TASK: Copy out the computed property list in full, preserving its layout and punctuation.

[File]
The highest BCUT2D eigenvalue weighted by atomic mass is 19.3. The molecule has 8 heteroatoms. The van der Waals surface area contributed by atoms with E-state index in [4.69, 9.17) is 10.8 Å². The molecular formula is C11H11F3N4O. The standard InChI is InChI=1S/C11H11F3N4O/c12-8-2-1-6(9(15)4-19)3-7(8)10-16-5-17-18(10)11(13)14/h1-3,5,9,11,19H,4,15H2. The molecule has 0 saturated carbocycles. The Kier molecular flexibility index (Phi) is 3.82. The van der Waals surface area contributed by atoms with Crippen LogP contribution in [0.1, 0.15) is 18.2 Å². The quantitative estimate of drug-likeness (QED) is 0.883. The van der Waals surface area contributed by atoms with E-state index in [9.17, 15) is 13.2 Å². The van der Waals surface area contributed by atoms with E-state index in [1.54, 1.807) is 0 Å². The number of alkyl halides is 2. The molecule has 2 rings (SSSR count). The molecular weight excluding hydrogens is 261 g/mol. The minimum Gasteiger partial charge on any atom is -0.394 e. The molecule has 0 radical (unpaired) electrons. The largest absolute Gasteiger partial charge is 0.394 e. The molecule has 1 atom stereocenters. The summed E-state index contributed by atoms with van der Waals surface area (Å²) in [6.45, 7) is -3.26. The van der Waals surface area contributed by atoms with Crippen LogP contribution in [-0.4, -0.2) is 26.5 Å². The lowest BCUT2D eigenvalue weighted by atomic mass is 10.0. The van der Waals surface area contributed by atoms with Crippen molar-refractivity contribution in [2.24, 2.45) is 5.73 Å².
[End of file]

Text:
The highest BCUT2D eigenvalue weighted by atomic mass is 19.3. The molecule has 8 heteroatoms. The van der Waals surface area contributed by atoms with E-state index in [4.69, 9.17) is 10.8 Å². The molecular formula is C11H11F3N4O. The standard InChI is InChI=1S/C11H11F3N4O/c12-8-2-1-6(9(15)4-19)3-7(8)10-16-5-17-18(10)11(13)14/h1-3,5,9,11,19H,4,15H2. The molecule has 0 saturated carbocycles. The Kier molecular flexibility index (Phi) is 3.82. The van der Waals surface area contributed by atoms with Crippen LogP contribution in [0.1, 0.15) is 18.2 Å². The quantitative estimate of drug-likeness (QED) is 0.883. The van der Waals surface area contributed by atoms with E-state index in [9.17, 15) is 13.2 Å². The van der Waals surface area contributed by atoms with E-state index in [1.54, 1.807) is 0 Å². The number of alkyl halides is 2. The molecule has 2 rings (SSSR count). The molecular weight excluding hydrogens is 261 g/mol. The minimum Gasteiger partial charge on any atom is -0.394 e. The molecule has 0 radical (unpaired) electrons. The largest absolute Gasteiger partial charge is 0.394 e. The molecule has 1 atom stereocenters. The summed E-state index contributed by atoms with van der Waals surface area (Å²) in [6.45, 7) is -3.26. The van der Waals surface area contributed by atoms with Crippen LogP contribution in [-0.4, -0.2) is 26.5 Å². The lowest BCUT2D eigenvalue weighted by atomic mass is 10.0. The van der Waals surface area contributed by atoms with Crippen molar-refractivity contribution in [2.24, 2.45) is 5.73 Å².